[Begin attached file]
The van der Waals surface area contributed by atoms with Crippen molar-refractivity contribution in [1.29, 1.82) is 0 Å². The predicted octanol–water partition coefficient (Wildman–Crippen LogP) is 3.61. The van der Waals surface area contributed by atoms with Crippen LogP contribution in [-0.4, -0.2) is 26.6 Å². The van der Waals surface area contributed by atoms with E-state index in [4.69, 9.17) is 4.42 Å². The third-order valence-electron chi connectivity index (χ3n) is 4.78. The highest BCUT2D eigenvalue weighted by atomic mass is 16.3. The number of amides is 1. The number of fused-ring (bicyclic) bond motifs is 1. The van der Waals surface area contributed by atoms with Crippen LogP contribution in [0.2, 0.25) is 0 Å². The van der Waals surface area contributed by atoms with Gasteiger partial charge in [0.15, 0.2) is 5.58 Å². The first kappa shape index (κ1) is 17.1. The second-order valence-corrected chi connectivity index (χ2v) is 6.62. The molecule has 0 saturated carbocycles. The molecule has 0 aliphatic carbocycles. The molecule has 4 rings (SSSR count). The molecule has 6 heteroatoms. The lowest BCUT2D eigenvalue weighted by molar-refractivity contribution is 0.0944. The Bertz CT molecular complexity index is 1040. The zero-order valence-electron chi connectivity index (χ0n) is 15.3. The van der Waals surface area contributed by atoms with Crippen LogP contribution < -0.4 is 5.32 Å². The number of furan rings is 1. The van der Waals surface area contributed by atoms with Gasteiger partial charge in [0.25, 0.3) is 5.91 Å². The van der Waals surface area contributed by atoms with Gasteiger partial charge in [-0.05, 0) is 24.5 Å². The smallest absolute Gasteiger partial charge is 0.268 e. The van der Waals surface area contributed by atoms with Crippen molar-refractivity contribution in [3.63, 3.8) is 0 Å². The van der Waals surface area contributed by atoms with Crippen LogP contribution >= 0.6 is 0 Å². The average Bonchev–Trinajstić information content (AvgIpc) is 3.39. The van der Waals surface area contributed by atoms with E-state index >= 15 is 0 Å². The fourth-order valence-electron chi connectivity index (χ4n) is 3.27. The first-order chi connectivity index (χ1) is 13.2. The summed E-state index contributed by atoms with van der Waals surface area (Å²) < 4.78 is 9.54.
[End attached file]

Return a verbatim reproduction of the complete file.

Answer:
The van der Waals surface area contributed by atoms with Crippen molar-refractivity contribution in [1.29, 1.82) is 0 Å². The predicted octanol–water partition coefficient (Wildman–Crippen LogP) is 3.61. The van der Waals surface area contributed by atoms with Crippen LogP contribution in [-0.4, -0.2) is 26.6 Å². The van der Waals surface area contributed by atoms with E-state index in [4.69, 9.17) is 4.42 Å². The third-order valence-electron chi connectivity index (χ3n) is 4.78. The highest BCUT2D eigenvalue weighted by atomic mass is 16.3. The number of amides is 1. The number of fused-ring (bicyclic) bond motifs is 1. The van der Waals surface area contributed by atoms with Crippen LogP contribution in [0.2, 0.25) is 0 Å². The van der Waals surface area contributed by atoms with Gasteiger partial charge in [0.15, 0.2) is 5.58 Å². The first kappa shape index (κ1) is 17.1. The second-order valence-corrected chi connectivity index (χ2v) is 6.62. The molecule has 0 saturated carbocycles. The molecule has 0 aliphatic carbocycles. The molecule has 4 rings (SSSR count). The molecule has 6 heteroatoms. The lowest BCUT2D eigenvalue weighted by molar-refractivity contribution is 0.0944. The Bertz CT molecular complexity index is 1040. The zero-order valence-electron chi connectivity index (χ0n) is 15.3. The van der Waals surface area contributed by atoms with Crippen LogP contribution < -0.4 is 5.32 Å². The number of furan rings is 1. The van der Waals surface area contributed by atoms with Gasteiger partial charge in [0.25, 0.3) is 5.91 Å². The van der Waals surface area contributed by atoms with Gasteiger partial charge in [-0.05, 0) is 24.5 Å². The smallest absolute Gasteiger partial charge is 0.268 e. The van der Waals surface area contributed by atoms with Crippen molar-refractivity contribution in [3.63, 3.8) is 0 Å². The van der Waals surface area contributed by atoms with Crippen LogP contribution >= 0.6 is 0 Å². The average Bonchev–Trinajstić information content (AvgIpc) is 3.39. The van der Waals surface area contributed by atoms with E-state index >= 15 is 0 Å². The fourth-order valence-electron chi connectivity index (χ4n) is 3.27. The first-order chi connectivity index (χ1) is 13.2. The summed E-state index contributed by atoms with van der Waals surface area (Å²) < 4.78 is 9.54.